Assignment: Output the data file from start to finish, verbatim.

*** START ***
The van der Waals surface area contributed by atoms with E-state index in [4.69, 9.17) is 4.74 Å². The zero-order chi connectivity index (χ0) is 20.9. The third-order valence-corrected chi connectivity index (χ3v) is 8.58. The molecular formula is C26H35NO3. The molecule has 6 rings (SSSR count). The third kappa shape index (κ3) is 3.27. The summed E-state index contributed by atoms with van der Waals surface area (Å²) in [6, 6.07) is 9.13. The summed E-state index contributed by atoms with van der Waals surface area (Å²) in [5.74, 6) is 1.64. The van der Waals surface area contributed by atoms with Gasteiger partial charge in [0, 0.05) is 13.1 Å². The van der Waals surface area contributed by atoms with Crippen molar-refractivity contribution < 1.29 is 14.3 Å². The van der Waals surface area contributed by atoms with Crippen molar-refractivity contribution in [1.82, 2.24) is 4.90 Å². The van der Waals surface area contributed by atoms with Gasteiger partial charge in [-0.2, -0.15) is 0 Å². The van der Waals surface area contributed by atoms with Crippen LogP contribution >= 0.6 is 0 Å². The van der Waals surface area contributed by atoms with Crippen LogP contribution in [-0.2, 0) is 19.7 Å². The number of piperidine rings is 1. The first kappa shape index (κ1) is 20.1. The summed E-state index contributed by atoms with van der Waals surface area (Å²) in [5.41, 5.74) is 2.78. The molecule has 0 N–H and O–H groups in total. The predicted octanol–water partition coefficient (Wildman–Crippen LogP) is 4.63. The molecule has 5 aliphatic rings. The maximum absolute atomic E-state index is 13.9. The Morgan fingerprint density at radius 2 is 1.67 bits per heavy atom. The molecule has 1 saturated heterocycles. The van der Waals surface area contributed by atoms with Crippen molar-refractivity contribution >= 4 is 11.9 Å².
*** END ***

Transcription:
The van der Waals surface area contributed by atoms with E-state index in [4.69, 9.17) is 4.74 Å². The zero-order chi connectivity index (χ0) is 20.9. The third-order valence-corrected chi connectivity index (χ3v) is 8.58. The molecular formula is C26H35NO3. The molecule has 6 rings (SSSR count). The third kappa shape index (κ3) is 3.27. The summed E-state index contributed by atoms with van der Waals surface area (Å²) in [6, 6.07) is 9.13. The summed E-state index contributed by atoms with van der Waals surface area (Å²) in [5.74, 6) is 1.64. The van der Waals surface area contributed by atoms with Gasteiger partial charge in [0, 0.05) is 13.1 Å². The van der Waals surface area contributed by atoms with Crippen molar-refractivity contribution < 1.29 is 14.3 Å². The van der Waals surface area contributed by atoms with Crippen molar-refractivity contribution in [1.82, 2.24) is 4.90 Å². The van der Waals surface area contributed by atoms with Gasteiger partial charge in [-0.2, -0.15) is 0 Å². The van der Waals surface area contributed by atoms with Crippen LogP contribution >= 0.6 is 0 Å². The van der Waals surface area contributed by atoms with Crippen LogP contribution in [-0.2, 0) is 19.7 Å². The number of piperidine rings is 1. The first kappa shape index (κ1) is 20.1. The summed E-state index contributed by atoms with van der Waals surface area (Å²) in [5.41, 5.74) is 2.78. The molecule has 0 N–H and O–H groups in total. The predicted octanol–water partition coefficient (Wildman–Crippen LogP) is 4.63. The molecule has 5 aliphatic rings. The maximum absolute atomic E-state index is 13.9. The Morgan fingerprint density at radius 2 is 1.67 bits per heavy atom. The molecule has 1 saturated heterocycles. The van der Waals surface area contributed by atoms with Crippen molar-refractivity contribution >= 4 is 11.9 Å².